Without a doubt, the majestic capital of Syros and the prefecture of the Cyclades will fascinate you. From the moment the ferry approaches the port of Ermoupoli, you will sense the incomparable beauty.  

If Ermoupoli was a woman, she would be an aristocratic one at that, modern and at the same time traditional, with the charm of a past era. Some days you will see her walking in all her beauty and in a classy manner; dressed in a long gown, carrying an umbrella to protect her pretty skin from the sun. You will discover aspects that reveal her delicate elegance, her sweet romance, and her gentle origins. Other days she will inspire you with her independence, strength, and will for life and adventure. Then you will catch her smiling at the countless flashing lights from the decks of the ships like a movie star. The lady of Ermoupoli begins her day with a coffee at Ermou street, then swims in vast green-blue waters at Asteria beach, tastes traditional flavours during a late lunch before wandering the small charming streets like a young child in a candy store. And when the sun is preparing to dive into the sea, she slowly rides her bicycle along the pretty promenade, where everything looks beautiful and few things stand out; the stunning architecture, the warm sun, and the magic of the sea. 

In the afternoon you would find her devouring loukoumia (Greek sweets) at the square, under the imposing building of the Town Hall. Then she tests her luck at the casino. She would also be a culture lover and find joy in the theatre, museums, painting, and photography exhibitions. She would read Roidis and Manos Eleftheriou and she would listen to Markos Vamvakaris. After all, he wrote a song for her, the famous “Frankosyriani” with the Greek lyrics “Mia fountosi, mia floga echo mesa stin kardia. Les kai magia mou cheis kanei fragkosyriani glykia” – “I have a flush, a flame in my heart. As if you did magic on me, sweet Frankosyriani.” (Catholic girl from Syros).

The city of Ermoupoli is the lush fruit of the hard labor of local refugees who came to the island after the Revolution of 1821 from Chios, Psara, Kassos, Kydonia, and Smyrna. Syros was another “land of promise” for them because the war had not touched the island as it was under the protection of France. Ermoupoli means “The City of Hermes”, the God of commerce and in fact, it was the primary port of Greece. During these years the population reached 14,000 and Ermoupoli had one of the first post offices in Greece, a hospital, an opera house, the oldest high school in Greece and a private school for art and culture, a municipal orchestra, the historical Neorion Shipyards, an orphanage, a sanitarium and much more. But above all, it had the most amazing 19th-century architecture, very different from the rest of the Cycladic islands. In other words, “Greece was reborn in Syros,” as late politician Eleftherios Venizelos once said.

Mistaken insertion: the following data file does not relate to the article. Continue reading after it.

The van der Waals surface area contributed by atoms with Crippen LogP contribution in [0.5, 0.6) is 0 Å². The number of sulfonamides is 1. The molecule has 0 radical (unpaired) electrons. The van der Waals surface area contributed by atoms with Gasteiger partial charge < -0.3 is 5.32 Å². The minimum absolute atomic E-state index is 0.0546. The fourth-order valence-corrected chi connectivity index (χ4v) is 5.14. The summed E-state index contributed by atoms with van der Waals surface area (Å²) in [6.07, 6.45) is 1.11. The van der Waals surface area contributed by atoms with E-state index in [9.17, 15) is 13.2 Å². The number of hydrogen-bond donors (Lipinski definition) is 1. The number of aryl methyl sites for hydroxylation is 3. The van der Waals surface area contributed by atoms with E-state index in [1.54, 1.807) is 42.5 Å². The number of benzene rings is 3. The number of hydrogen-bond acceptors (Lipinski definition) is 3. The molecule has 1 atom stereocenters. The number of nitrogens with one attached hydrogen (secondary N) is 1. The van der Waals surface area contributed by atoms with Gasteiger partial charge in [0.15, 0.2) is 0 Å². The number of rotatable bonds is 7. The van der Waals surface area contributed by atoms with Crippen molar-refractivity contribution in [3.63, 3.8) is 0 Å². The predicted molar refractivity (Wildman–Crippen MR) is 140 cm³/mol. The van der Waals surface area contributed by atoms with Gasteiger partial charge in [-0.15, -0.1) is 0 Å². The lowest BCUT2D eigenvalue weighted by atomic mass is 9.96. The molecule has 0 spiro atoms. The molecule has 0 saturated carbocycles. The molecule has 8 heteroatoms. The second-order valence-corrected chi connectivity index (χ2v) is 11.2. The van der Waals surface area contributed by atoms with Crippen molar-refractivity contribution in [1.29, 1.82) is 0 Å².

The first landmark you should definitely visit is the majestic Syros City Hall, designed by famous German architect Ernst Ziller, the most impressive Town Hall of all Greece. Its inviting design draws architecturally on three different styles: Tuscan, Ionic, and Corinthian. It dominates the historic Miaoulis square, one of the largest marble-covered squares in Greece, since 1898. The Town Hall now houses the courts, the land registry, the archaeological museum, and other various public bodies and municipal services.

Another significant attraction of the city is the Apollo Theatre, an extraordinary building of 1864 that is said to be a miniature of the Milan Scala but in reality, it’s the colour that connects the two theatres. The Apollo Theater first opened its doors with an Italian theater troupe, which among other performances staged the famous Italian opera La Traviata. Apollo’s stage has hosted great operas and operettas, and also holds local amateur theatrical plays, cultural events, and the annual ‘Ermoupolia’ summer festival.

And this is just the start. The Cycladic Art Museum, the church of the Assumption of Virgin Mary, the church of Agios Nikolaos, the church of Resurrection, the Industrial Museum, the Archaeological Museum, and the Vaporia quarter will make you realise why this place is a living museum and Syros is an island for all seasons.

Images by Polina Paraskevopoulou © (Copyright) 

Polina Paraskevopoulou
Polina Paraskevopoulou

Polina is a journalism graduate & has a Masters degree in Cultural Management. Specialising in travel and fashion, she is also a Paris Fashion Week Correspondent & a lover of photography. She has collaborated with magazines & websites in Greece, France and Australia. Dividing her time between Athens and Paris, the two city stations of her life, Polina's travels around the world found shelter at lavienblog.com while her Parisian discoveries are at myparisiennewalkways.com.